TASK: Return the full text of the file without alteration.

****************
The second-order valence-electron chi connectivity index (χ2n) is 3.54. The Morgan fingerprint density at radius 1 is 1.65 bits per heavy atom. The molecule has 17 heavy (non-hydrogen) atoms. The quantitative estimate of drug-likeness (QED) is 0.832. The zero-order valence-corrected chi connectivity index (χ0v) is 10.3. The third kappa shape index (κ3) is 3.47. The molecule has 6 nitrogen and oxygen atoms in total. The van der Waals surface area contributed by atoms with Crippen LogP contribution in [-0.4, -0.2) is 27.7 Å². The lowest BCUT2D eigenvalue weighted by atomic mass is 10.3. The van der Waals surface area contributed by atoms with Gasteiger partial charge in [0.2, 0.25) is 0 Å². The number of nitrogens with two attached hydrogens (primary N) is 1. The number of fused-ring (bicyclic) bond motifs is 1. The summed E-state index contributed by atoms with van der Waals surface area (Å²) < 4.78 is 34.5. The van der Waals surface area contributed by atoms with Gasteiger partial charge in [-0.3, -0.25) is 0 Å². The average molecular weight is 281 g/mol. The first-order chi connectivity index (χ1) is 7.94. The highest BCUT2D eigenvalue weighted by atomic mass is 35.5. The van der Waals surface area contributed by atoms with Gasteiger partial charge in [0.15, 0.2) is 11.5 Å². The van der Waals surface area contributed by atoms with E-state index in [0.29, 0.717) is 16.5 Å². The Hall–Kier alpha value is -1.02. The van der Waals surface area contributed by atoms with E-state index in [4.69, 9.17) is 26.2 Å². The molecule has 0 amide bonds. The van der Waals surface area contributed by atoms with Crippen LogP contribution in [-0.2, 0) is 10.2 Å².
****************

The second-order valence-electron chi connectivity index (χ2n) is 3.54. The Morgan fingerprint density at radius 1 is 1.65 bits per heavy atom. The molecule has 17 heavy (non-hydrogen) atoms. The quantitative estimate of drug-likeness (QED) is 0.832. The zero-order valence-corrected chi connectivity index (χ0v) is 10.3. The third kappa shape index (κ3) is 3.47. The molecule has 6 nitrogen and oxygen atoms in total. The van der Waals surface area contributed by atoms with Crippen LogP contribution in [-0.4, -0.2) is 27.7 Å². The lowest BCUT2D eigenvalue weighted by atomic mass is 10.3. The van der Waals surface area contributed by atoms with Gasteiger partial charge in [0.2, 0.25) is 0 Å². The number of nitrogens with two attached hydrogens (primary N) is 1. The number of fused-ring (bicyclic) bond motifs is 1. The summed E-state index contributed by atoms with van der Waals surface area (Å²) < 4.78 is 34.5. The van der Waals surface area contributed by atoms with Gasteiger partial charge in [-0.3, -0.25) is 0 Å². The average molecular weight is 281 g/mol. The first-order chi connectivity index (χ1) is 7.94. The highest BCUT2D eigenvalue weighted by atomic mass is 35.5. The van der Waals surface area contributed by atoms with Gasteiger partial charge in [0.15, 0.2) is 11.5 Å². The van der Waals surface area contributed by atoms with E-state index in [0.29, 0.717) is 16.5 Å². The Hall–Kier alpha value is -1.02. The van der Waals surface area contributed by atoms with E-state index in [4.69, 9.17) is 26.2 Å². The molecule has 0 amide bonds. The van der Waals surface area contributed by atoms with Crippen LogP contribution in [-0.2, 0) is 10.2 Å².